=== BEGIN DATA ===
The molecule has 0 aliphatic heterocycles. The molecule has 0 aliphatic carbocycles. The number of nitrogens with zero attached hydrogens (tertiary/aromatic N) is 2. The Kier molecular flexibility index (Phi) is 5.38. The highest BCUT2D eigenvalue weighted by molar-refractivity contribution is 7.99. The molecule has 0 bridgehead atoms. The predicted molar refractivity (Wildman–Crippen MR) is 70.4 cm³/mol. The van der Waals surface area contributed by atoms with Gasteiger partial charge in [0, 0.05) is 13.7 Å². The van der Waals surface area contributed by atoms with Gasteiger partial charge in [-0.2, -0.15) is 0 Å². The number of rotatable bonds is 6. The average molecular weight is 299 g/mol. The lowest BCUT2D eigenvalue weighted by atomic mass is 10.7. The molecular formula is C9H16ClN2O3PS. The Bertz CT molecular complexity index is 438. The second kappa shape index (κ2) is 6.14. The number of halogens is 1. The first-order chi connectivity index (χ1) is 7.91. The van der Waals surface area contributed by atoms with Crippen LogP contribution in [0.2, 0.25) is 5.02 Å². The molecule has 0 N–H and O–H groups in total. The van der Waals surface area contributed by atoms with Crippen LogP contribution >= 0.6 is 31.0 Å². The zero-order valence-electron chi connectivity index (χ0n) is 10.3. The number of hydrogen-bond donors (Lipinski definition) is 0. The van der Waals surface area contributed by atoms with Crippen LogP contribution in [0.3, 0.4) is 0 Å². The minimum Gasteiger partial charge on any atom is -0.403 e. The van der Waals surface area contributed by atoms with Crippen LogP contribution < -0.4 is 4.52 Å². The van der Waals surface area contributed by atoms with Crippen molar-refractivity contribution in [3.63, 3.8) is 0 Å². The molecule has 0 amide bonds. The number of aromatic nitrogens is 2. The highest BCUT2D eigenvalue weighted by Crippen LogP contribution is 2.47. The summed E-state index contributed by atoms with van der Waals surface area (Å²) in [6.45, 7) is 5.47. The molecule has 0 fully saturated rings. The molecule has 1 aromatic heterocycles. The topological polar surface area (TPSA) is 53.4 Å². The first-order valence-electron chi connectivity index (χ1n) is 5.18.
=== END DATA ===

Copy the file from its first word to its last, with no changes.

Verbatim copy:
The molecule has 0 aliphatic heterocycles. The molecule has 0 aliphatic carbocycles. The number of nitrogens with zero attached hydrogens (tertiary/aromatic N) is 2. The Kier molecular flexibility index (Phi) is 5.38. The highest BCUT2D eigenvalue weighted by molar-refractivity contribution is 7.99. The molecule has 0 bridgehead atoms. The predicted molar refractivity (Wildman–Crippen MR) is 70.4 cm³/mol. The van der Waals surface area contributed by atoms with Gasteiger partial charge in [0, 0.05) is 13.7 Å². The van der Waals surface area contributed by atoms with Gasteiger partial charge in [-0.2, -0.15) is 0 Å². The number of rotatable bonds is 6. The average molecular weight is 299 g/mol. The lowest BCUT2D eigenvalue weighted by atomic mass is 10.7. The molecular formula is C9H16ClN2O3PS. The Bertz CT molecular complexity index is 438. The second kappa shape index (κ2) is 6.14. The number of halogens is 1. The first-order chi connectivity index (χ1) is 7.91. The van der Waals surface area contributed by atoms with Crippen LogP contribution in [0.2, 0.25) is 5.02 Å². The molecule has 0 N–H and O–H groups in total. The van der Waals surface area contributed by atoms with Crippen LogP contribution >= 0.6 is 31.0 Å². The zero-order valence-electron chi connectivity index (χ0n) is 10.3. The number of hydrogen-bond donors (Lipinski definition) is 0. The van der Waals surface area contributed by atoms with Crippen LogP contribution in [0.3, 0.4) is 0 Å². The minimum Gasteiger partial charge on any atom is -0.403 e. The van der Waals surface area contributed by atoms with Crippen LogP contribution < -0.4 is 4.52 Å². The van der Waals surface area contributed by atoms with Crippen molar-refractivity contribution in [3.63, 3.8) is 0 Å². The molecule has 0 amide bonds. The number of aromatic nitrogens is 2. The highest BCUT2D eigenvalue weighted by Crippen LogP contribution is 2.47. The summed E-state index contributed by atoms with van der Waals surface area (Å²) in [6.45, 7) is 5.47. The molecule has 0 fully saturated rings. The molecule has 1 aromatic heterocycles. The topological polar surface area (TPSA) is 53.4 Å². The first-order valence-electron chi connectivity index (χ1n) is 5.18.